Which training path you've followed?

As a high school, the school of mosaic of Spilimbergo, in the Friuli region. I have no real preparation for the comic, if not for a course of 15 lessons held by the great Davide Toffolo, on the basic techniques of the comic, the dynamics of communication and the production process. Together with the group of participants, at the end of the course, we continued dating and founded a cultural association and publishing a fanzine, the Hunger Comics, which then became a small publishing house.

What allowed us to attend trade shows of the comic and deal with other authors amateur like us and to meet with professionals, show portfolios and ask for recommendations.

I would say that this is the second training on the comic that I had to come in direct contact with the person who makes the trade, even if sporadically and prolonged. With two of these friends of amateur publications (Luca Malisan and Dimitri Fogolin), it was decided to establish, by now, a dozen years ago, the Gotem Studio. We wanted to make a "real job" and just what up to that moment was a passion unpaid.

Recently we often talk about coloring manual and digital. Can you explain the difference between these two techniques?

I guess you want to hear, with manual work, the analog working, and with that all done via computer, or the like, of the digital.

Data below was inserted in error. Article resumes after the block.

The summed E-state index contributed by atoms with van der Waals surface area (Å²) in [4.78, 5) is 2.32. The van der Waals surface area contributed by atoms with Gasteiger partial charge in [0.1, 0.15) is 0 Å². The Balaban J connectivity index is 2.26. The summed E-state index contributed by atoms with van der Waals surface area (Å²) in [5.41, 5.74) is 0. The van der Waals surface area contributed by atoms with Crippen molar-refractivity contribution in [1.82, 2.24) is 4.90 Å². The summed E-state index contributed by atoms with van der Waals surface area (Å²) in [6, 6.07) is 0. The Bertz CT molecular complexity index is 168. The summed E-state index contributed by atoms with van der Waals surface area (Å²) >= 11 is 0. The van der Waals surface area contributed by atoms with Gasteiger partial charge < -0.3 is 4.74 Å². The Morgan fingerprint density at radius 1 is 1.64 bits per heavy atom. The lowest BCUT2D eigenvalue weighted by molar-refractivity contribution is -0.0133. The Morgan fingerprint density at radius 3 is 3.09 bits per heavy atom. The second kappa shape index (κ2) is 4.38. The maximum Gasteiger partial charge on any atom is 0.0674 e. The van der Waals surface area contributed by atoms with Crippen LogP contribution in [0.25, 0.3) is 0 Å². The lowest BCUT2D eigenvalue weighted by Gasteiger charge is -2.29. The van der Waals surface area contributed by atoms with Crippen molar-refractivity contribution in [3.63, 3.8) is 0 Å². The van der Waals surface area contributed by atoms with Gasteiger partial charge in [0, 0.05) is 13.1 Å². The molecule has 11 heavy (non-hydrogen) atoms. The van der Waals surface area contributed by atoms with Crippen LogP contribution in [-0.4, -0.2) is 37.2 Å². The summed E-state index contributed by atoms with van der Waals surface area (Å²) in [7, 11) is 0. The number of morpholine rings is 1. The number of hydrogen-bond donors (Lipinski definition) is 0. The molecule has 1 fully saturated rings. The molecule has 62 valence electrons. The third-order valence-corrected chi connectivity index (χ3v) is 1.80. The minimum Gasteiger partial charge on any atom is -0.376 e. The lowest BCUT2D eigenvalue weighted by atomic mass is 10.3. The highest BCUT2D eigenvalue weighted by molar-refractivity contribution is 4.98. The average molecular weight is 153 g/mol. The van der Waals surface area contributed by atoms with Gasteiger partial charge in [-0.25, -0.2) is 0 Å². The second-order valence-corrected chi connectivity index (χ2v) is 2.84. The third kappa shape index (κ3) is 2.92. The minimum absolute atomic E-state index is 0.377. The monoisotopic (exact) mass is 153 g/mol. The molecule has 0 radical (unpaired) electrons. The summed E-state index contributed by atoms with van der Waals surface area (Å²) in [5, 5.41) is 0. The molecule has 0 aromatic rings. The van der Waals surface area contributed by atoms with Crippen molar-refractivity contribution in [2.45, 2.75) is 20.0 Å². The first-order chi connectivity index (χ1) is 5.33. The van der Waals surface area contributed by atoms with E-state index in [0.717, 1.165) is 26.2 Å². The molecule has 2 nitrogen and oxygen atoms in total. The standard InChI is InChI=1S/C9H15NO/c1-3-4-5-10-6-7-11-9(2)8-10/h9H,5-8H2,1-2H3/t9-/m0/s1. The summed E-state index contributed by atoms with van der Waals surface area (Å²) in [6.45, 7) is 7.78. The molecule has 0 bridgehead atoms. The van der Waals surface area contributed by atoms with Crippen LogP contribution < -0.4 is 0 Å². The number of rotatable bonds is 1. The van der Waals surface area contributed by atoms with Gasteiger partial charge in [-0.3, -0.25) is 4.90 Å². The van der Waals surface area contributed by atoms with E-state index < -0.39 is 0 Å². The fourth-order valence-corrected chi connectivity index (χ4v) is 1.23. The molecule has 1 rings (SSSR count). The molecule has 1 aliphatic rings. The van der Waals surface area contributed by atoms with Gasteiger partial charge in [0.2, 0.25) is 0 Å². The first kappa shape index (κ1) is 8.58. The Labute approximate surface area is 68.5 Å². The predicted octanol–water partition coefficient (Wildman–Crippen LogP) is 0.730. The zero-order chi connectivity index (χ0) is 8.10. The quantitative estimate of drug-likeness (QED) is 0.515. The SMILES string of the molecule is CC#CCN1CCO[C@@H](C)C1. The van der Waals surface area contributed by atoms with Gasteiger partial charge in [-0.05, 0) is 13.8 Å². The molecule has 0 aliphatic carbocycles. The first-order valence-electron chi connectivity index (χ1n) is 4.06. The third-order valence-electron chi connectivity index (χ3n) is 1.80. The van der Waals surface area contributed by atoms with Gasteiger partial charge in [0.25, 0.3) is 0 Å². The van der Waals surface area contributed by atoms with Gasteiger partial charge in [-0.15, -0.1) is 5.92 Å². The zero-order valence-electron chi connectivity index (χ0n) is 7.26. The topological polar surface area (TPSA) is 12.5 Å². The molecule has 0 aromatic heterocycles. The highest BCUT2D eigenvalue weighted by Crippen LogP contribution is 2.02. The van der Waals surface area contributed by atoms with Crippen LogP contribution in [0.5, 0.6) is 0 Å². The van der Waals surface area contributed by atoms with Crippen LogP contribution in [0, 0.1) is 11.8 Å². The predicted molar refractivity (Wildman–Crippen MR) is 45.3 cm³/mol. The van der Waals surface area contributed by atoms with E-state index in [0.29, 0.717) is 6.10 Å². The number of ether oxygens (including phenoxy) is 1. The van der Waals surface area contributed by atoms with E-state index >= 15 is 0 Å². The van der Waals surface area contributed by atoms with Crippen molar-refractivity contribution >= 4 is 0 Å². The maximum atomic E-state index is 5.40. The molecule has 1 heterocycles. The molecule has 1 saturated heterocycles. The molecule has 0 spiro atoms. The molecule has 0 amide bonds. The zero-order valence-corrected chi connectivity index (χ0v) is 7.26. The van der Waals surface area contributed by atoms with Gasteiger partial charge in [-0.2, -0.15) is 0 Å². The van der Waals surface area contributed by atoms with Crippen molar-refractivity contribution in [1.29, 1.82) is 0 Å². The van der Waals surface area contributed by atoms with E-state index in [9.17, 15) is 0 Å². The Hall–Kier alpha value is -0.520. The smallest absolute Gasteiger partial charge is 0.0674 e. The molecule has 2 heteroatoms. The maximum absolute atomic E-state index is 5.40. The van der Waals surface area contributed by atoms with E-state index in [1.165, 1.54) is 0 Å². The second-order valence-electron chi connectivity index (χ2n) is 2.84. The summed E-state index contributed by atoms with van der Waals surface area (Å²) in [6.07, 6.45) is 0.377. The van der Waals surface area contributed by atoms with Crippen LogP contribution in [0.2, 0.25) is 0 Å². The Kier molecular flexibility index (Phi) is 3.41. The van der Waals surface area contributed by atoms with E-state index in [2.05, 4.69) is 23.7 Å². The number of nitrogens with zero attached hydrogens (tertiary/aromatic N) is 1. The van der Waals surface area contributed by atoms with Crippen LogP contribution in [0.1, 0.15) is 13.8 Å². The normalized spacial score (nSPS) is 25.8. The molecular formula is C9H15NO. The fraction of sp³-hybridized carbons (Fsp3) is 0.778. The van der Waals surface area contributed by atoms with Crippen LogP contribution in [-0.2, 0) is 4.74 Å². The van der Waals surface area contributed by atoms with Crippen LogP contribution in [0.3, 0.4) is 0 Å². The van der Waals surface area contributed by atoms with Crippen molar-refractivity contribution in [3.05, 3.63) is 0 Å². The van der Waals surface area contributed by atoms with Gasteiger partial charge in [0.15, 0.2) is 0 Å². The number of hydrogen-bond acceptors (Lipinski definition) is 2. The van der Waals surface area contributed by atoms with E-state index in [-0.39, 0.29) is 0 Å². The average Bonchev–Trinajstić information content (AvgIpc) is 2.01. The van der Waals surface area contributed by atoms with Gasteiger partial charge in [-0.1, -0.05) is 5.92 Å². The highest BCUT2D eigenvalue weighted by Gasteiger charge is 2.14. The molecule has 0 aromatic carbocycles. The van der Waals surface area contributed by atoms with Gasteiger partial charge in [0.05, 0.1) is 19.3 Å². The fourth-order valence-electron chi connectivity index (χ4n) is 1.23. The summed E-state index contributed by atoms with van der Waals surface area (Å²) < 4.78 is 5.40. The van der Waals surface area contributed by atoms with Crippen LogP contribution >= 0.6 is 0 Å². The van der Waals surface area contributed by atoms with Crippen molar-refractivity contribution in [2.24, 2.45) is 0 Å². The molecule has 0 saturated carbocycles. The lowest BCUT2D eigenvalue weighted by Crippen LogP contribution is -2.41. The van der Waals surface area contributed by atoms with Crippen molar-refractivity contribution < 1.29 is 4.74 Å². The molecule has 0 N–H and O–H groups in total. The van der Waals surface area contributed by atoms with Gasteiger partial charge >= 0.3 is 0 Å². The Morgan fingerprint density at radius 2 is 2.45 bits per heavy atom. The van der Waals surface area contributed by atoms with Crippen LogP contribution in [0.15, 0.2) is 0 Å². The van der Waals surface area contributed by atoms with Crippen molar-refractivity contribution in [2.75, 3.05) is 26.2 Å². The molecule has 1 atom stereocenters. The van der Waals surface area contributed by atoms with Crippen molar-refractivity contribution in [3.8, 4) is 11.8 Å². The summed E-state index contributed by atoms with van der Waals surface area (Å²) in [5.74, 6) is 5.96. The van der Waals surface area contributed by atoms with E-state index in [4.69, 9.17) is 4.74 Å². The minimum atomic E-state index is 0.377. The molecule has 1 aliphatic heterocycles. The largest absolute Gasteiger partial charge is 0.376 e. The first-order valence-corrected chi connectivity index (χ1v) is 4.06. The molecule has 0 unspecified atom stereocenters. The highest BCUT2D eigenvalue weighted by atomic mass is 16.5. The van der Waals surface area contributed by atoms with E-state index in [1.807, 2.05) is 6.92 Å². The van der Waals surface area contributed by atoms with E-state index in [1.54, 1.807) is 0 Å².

The difference is huge, when I work on my personal projects I tend to prefer the work on paper, ink, brushes, nibs and pens, watercolors, and acrylics. I then however always with the finish to the pc, even for a discourse of optimization of the works, having regard to the reproducibility of a work must be taken into account by an illustrator.

The work by colorist instead of them I run almost always at the pc, essentially as a matter of convenience: the sending of a table born digital is definitely immediate and also the fixes, that can always happen, pc's are much more executable. The brush-stroke manual its also on a digital support, but the atmosphere, the color of the jacket of the protagonist, that of an automobile, the work is finished you can always change, everything is easier, immediate, and clean, and often times tight are definitely a good reason to choose a practical method.

I would also like to clarify, for the uninitiated, that does not all the computer, on the contrary, as I said, the same is only different media, but it is the hand which acts with the pen on the graphics tablet, or pen display, that to say it wants. The main rocks and the difficulty in bringing the color plates in B/W? If we speak of the novels that we are bringing in the libraries, the coloring of the stories was created for black and white printing, well, the fact that you work on the tables created to be read in black-and-white.